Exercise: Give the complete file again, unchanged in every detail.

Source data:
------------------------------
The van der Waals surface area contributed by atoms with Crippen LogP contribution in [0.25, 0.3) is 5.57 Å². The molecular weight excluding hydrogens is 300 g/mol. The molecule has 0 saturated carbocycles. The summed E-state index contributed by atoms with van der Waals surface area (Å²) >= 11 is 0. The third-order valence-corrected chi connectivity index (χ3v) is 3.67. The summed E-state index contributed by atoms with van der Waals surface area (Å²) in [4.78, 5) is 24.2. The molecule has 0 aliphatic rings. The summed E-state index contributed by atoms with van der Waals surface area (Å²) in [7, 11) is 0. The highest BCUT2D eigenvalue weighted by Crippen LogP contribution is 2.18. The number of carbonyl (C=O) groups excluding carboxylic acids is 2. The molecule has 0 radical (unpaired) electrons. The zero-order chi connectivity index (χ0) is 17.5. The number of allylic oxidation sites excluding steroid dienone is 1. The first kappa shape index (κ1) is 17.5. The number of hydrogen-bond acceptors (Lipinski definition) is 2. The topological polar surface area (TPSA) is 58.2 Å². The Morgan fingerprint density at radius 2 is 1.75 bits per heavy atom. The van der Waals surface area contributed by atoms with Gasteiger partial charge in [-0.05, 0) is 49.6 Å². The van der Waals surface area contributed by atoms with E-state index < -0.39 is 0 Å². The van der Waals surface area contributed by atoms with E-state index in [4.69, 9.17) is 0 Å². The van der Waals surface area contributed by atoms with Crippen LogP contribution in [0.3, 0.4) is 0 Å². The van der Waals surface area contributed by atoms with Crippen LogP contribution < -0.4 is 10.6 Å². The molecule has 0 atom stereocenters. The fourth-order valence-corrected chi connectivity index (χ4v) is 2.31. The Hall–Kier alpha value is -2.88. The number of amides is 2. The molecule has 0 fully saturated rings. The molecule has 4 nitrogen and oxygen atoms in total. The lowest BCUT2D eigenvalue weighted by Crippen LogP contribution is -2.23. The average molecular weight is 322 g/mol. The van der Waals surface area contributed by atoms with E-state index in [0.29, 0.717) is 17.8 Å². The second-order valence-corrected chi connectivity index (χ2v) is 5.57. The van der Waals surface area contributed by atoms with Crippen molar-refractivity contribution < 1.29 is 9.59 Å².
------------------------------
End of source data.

The van der Waals surface area contributed by atoms with Crippen LogP contribution in [0.25, 0.3) is 5.57 Å². The molecular weight excluding hydrogens is 300 g/mol. The molecule has 0 saturated carbocycles. The summed E-state index contributed by atoms with van der Waals surface area (Å²) >= 11 is 0. The third-order valence-corrected chi connectivity index (χ3v) is 3.67. The summed E-state index contributed by atoms with van der Waals surface area (Å²) in [4.78, 5) is 24.2. The molecule has 0 aliphatic rings. The summed E-state index contributed by atoms with van der Waals surface area (Å²) in [7, 11) is 0. The highest BCUT2D eigenvalue weighted by Crippen LogP contribution is 2.18. The number of carbonyl (C=O) groups excluding carboxylic acids is 2. The molecule has 0 radical (unpaired) electrons. The zero-order chi connectivity index (χ0) is 17.5. The number of allylic oxidation sites excluding steroid dienone is 1. The first kappa shape index (κ1) is 17.5. The number of hydrogen-bond acceptors (Lipinski definition) is 2. The topological polar surface area (TPSA) is 58.2 Å². The Morgan fingerprint density at radius 2 is 1.75 bits per heavy atom. The van der Waals surface area contributed by atoms with Gasteiger partial charge in [-0.05, 0) is 49.6 Å². The van der Waals surface area contributed by atoms with E-state index < -0.39 is 0 Å². The van der Waals surface area contributed by atoms with E-state index in [4.69, 9.17) is 0 Å². The van der Waals surface area contributed by atoms with Crippen LogP contribution in [0.3, 0.4) is 0 Å². The van der Waals surface area contributed by atoms with Crippen LogP contribution < -0.4 is 10.6 Å². The molecule has 0 atom stereocenters. The fourth-order valence-corrected chi connectivity index (χ4v) is 2.31. The Hall–Kier alpha value is -2.88. The number of amides is 2. The molecule has 0 fully saturated rings. The molecule has 4 nitrogen and oxygen atoms in total. The lowest BCUT2D eigenvalue weighted by Crippen LogP contribution is -2.23. The average molecular weight is 322 g/mol. The van der Waals surface area contributed by atoms with E-state index in [0.29, 0.717) is 17.8 Å². The second-order valence-corrected chi connectivity index (χ2v) is 5.57. The van der Waals surface area contributed by atoms with Crippen molar-refractivity contribution < 1.29 is 9.59 Å².